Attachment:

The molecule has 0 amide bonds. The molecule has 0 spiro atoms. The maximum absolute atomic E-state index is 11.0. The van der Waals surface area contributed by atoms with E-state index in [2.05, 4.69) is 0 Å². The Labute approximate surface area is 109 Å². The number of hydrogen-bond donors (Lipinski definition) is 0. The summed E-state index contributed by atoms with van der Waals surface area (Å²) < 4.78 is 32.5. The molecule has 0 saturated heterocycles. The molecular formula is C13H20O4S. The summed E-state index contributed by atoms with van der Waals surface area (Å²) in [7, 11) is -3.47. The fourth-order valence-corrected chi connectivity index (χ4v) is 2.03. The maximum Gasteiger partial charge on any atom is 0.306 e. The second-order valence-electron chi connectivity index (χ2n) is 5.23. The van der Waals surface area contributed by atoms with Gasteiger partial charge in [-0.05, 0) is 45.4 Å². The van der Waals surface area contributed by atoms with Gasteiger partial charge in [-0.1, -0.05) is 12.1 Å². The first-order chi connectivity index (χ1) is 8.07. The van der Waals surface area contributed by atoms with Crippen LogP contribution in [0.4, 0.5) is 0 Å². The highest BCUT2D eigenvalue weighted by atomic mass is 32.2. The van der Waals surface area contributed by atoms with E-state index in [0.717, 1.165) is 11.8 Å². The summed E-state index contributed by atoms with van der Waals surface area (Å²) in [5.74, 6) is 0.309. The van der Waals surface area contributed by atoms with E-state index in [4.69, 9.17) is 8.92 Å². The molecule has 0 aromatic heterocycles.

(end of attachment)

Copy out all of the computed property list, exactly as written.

The molecule has 0 amide bonds. The molecule has 0 spiro atoms. The maximum absolute atomic E-state index is 11.0. The van der Waals surface area contributed by atoms with E-state index in [2.05, 4.69) is 0 Å². The Labute approximate surface area is 109 Å². The number of hydrogen-bond donors (Lipinski definition) is 0. The summed E-state index contributed by atoms with van der Waals surface area (Å²) < 4.78 is 32.5. The molecule has 0 saturated heterocycles. The molecular formula is C13H20O4S. The summed E-state index contributed by atoms with van der Waals surface area (Å²) in [7, 11) is -3.47. The fourth-order valence-corrected chi connectivity index (χ4v) is 2.03. The maximum Gasteiger partial charge on any atom is 0.306 e. The second-order valence-electron chi connectivity index (χ2n) is 5.23. The van der Waals surface area contributed by atoms with Gasteiger partial charge in [-0.05, 0) is 45.4 Å². The van der Waals surface area contributed by atoms with Gasteiger partial charge in [-0.1, -0.05) is 12.1 Å². The first-order chi connectivity index (χ1) is 8.07. The van der Waals surface area contributed by atoms with Crippen LogP contribution in [0.4, 0.5) is 0 Å². The highest BCUT2D eigenvalue weighted by atomic mass is 32.2. The van der Waals surface area contributed by atoms with E-state index in [0.717, 1.165) is 11.8 Å². The summed E-state index contributed by atoms with van der Waals surface area (Å²) in [5.74, 6) is 0.309. The van der Waals surface area contributed by atoms with E-state index in [4.69, 9.17) is 8.92 Å². The molecule has 0 aromatic heterocycles.